Choreography with a question

By Shanta Gokhale

First Published in Mumbai Mirror on October 02, 2014.

Sharmila Biswas

It has to be admitted that, in the case of some artists and their work, we find the process of creation as fascinating as its product. You watch an Odissi performance; you are impressed by its technical perfection, and you go home thinking of the unlimited possibilities of the human body. You watch another Odissi performance which, besides being technically perfect, also touches you deeply; and you go home with a song in your heart. Then you watch an Odissi performance which, besides being technically perfect and touching your heart, also excites your mind, and you go home with questions buzzing in your head. Sharmila Biswas is one such dancer, whose choreographies stimulate questions. It was therefore a privilege, offered to us by the nascent cultural organisation, First Education Arts, to have a tete-a-tete with her in the elegantly proportioned, gracious K R Cama Oriental Institute opposite Lion Gate. It is unfortunate that more people didn't take advantage of this opportunity to meet an innovative and questioning mind whose talk was peppered with dry asides like, "You don't want to wear a costume that is so decorative, it makes you look like a bride or an apsara."

The very name of the research and teaching institute that Biswas has founded in Kolkata, the Odissi Vision and Movement Centre, tells you something about her approach to dance. Codified steps, gestures and postures are the superstructure of Odissi, or of any classical dance for that matter. Their base lies in the forms of movement that have always existed in the region. Returning to those forms in order to reanimate the code, you need a direction, a vision. So there you have it, in the name.

Biswas said to us, "I didn't go to guru Kelucharan Mohapatra only to learn dance. I went to discover his philosophy of dance." Kelubabu himself had spent years studying the earliest forms of Odissi that resided in old manuscripts, on temple walls and in the bodies of the Maharis, Gotipuas and tribal dancers of the region. He drew on this storehouse of movement when he helped to codify Odissi during the post-Independence resurgence of the arts. In time, the roots disappeared from view and only the superstructure remained. "Most students came to guruji to learn dance items. So he taught them dance items and stopped talking about his ideas," Biswas said ruefully. If she wanted to get to the roots of her dance form, she would therefore have to retrace her guru's steps and search for them herself.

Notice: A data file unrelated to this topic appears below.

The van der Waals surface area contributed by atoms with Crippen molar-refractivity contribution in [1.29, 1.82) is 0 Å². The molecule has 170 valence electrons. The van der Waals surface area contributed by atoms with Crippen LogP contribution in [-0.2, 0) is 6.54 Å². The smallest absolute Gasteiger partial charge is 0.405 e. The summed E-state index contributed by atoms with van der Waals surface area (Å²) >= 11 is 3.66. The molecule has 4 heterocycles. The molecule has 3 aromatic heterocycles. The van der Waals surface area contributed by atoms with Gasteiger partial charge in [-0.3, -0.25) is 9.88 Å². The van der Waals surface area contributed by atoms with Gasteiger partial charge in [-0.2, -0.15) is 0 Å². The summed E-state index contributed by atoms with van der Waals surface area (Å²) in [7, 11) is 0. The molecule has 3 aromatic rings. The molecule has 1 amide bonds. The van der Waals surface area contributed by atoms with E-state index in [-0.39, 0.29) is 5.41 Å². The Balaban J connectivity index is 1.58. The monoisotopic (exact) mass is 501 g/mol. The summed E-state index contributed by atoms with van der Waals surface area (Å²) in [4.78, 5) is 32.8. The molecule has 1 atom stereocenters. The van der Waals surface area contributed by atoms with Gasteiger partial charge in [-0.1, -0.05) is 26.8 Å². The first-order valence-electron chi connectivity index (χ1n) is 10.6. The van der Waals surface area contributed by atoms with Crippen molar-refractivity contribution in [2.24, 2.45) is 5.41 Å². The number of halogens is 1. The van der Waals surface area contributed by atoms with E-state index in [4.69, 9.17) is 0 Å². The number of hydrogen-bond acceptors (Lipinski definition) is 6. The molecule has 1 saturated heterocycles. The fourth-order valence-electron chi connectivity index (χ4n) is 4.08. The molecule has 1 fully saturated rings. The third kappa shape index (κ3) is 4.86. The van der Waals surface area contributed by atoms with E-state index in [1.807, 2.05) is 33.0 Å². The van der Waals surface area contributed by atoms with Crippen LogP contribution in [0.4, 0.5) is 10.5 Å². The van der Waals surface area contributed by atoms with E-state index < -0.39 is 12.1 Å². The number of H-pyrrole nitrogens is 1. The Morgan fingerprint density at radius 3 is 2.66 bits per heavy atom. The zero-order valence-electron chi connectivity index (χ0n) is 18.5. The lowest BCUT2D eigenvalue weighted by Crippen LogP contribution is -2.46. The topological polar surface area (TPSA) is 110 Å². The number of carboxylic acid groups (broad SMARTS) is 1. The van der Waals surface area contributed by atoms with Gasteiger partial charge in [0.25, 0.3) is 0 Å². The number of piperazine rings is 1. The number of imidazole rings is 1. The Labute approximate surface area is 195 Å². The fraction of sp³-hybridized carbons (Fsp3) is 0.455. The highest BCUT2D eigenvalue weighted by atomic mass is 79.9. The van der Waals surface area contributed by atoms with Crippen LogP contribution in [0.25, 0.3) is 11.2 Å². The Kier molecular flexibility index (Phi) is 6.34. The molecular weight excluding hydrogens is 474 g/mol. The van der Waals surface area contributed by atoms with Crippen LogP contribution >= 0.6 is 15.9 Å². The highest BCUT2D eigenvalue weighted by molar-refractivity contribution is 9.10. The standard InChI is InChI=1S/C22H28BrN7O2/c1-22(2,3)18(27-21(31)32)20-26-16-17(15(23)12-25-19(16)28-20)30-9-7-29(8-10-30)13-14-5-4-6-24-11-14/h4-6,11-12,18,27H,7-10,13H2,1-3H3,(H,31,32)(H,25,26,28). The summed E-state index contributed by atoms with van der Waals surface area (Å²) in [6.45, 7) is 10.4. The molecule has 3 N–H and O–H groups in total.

We saw brief snatches of her research in the demonstrations that six young students of OVM, dressed in tightly wound blue saris and green blouses, gave. The verve and understanding they brought to their movements, showed how deeply they were invested in what they were doing. While studying the traditions of music and dance that had contributed to Odissi, Biswas had absorbed the entire spectrum of talas that Odisha's mardala players practise. Her dancers presented a scintillating tala piece for us in which three girls moved and clapped to one tala, followed by the second group responding with a modification of the same tala. They also demonstrated the transformations that have taken place from folk dance movements to movements in Odissi.

Biswas showed us interesting video clips as aids to her talk. Besides some taken from her choreographies, there was one of the two maharis whose singing and dancing she had studied; and one from Rituparna Ghosh's film Chitrangada - the Crowning Wish, on which she had collaborated. We thus saw the entire scope of her work, stretching from research into the roots of her dance to collaborating with an artist from another medium altogether. In Ghosh's film, he was playing a choreographer of modern dance who is directing Tagore's play Chitrangada, using Odissi as the basis for his choreography. He was looking for a collaborator who would lead him into the intricacies of Odissi while still being open to new ideas. It turned out to be a mutually enriching project.

We could have continued listening to Biswas and watching her dancers' lively demonstrations for hours longer. But, like all good things (forgive the cliche), this too had to end. The only sad thing was that more people had not taken advantage of the stimulating opportunity that First Education Arts had offered us. Fortunately, the organisers did not appear to be too disheartened. They had done what they believed in; and for the moment, that had to be their reward.

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